RFR  8148117: Move sun.misc.Cleaner to jdk.internal.ref
uschindler at apache.org
Sat Jan 23 22:07:01 UTC 2016
Andrew Haley [mailto:aph at redhat.com] wrote:
> On 23/01/16 20:01, Uwe Schindler wrote:
> > It depends how small! If the speed is still somewhere between Java 8
> > ByteBuffer performance and the recent Hotspot improvements in Java
> > 9, I agree with trying it out. But some volatile memory access on
> > every access is a no-go. The code around ByteBufferIndexInput in
> > Lucene is the most performance-critical critical code, because on
> > every search query or sorting there is all the work happening in
> > there (millions of iterations with positional ByteBuffer.get*
> > calls). As ByteBuffers are limited to 2 GiB, we also need lots of
> > hairy code to work around that limitation!
> Yes, I see that code. It would be helpful if there were a
> self-contained but realistic benchmark using that code. That way,
> some simple experiments would allow changes to be measured.
Unfortunately I am a bit occupied with preparing for FOSDEM and also we switched Lucene/Solr to GIT today, so I cannot write a benchmark today. I know that Robert Muir (I CC'ed him) did a lot of performance testing with the ByteBufferIndexInput, maybe we can work both on some isolated benchmark, that you can use for testing. But this may take a while.
> > If you look at ByteBufferIndexInput's code you will see that we
> > simply do stuff like trying to read from one bytebuffer and only if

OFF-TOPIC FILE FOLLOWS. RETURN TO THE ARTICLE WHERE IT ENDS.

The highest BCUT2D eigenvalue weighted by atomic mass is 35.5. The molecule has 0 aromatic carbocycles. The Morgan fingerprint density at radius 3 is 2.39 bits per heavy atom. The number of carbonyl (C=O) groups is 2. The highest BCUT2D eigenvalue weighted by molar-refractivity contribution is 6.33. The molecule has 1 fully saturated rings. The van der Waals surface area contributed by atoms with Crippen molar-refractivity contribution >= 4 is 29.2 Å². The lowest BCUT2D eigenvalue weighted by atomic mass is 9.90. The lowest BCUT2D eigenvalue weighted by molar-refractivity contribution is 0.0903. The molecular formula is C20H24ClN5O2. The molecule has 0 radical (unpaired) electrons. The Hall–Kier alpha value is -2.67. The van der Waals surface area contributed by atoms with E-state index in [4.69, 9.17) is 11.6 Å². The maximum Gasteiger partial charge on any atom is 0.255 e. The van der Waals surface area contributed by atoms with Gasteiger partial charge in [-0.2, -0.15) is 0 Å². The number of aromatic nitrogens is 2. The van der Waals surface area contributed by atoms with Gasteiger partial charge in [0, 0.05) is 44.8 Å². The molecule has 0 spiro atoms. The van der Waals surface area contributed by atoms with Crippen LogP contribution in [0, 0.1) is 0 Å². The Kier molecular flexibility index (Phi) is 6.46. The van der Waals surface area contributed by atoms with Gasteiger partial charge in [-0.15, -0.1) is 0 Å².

> > we catch an BufferUnderflowException we fall back to handling buffer
> > switches: Instead of checking bounds on every access, we have
> > fallback code only happening on exceptions. E.g. if you are 3 bytes
> > before end of one buffer slice and read a long, it will throw
> > BufferUnderflow. When this happens the code will fall back to read
> > byte by byte from 2 different buffers and reassemble the long):
> I'm surprised you don't see painful deoptimization traps when that
> happens. I suppose it's rare enough that you don't care.
Exactly! Of course the accesses to the ByteBufferIndexInput are not really completely random. You always have accesses concentrated on places close (otherwise this would produce lots of swapping and I/O). As the size of the ByteBuffer (the chunkSizePower in this code) is 1 GiB (2^30) by default, the probability to catch that exception and cause deoptimization is very low. By the way it is not 2 GiB, because signed integers and maximum array size in Java don't allow to reach 2^31 (only 2^21 - 1, damn!). So we chunk the file into 1 GiB large ByteBuffers.
> There's a
> new group of methods in JDK9 called Objects.checkIndex() which are
> intended to provide a very efficient way to do bounds checks. It might
> be interesting to see if they work well with ByteBufferIndexInput:
> that's an important use case.
We can check for this. The main idea in this code is to not do similar bounds checks both in ByteBuffer and outside. After switching to the try/catch we improved the whole situation. We can try with Java 9, but using Objects.checkIndex() can at earliest be used once Lucene is on Java 9 (or with Multi-Version-JAR files with ByteBufferIndexInput alternate impl for Java 9+).
> BTW, does anyone here know why we don't have humongous ByteBuffers
> with a long index?
I think 64 bit arrays were proposed for Java 10, so are ByteBuffers with longs (or VarHandles using longs). This is also an old and long going discussion.
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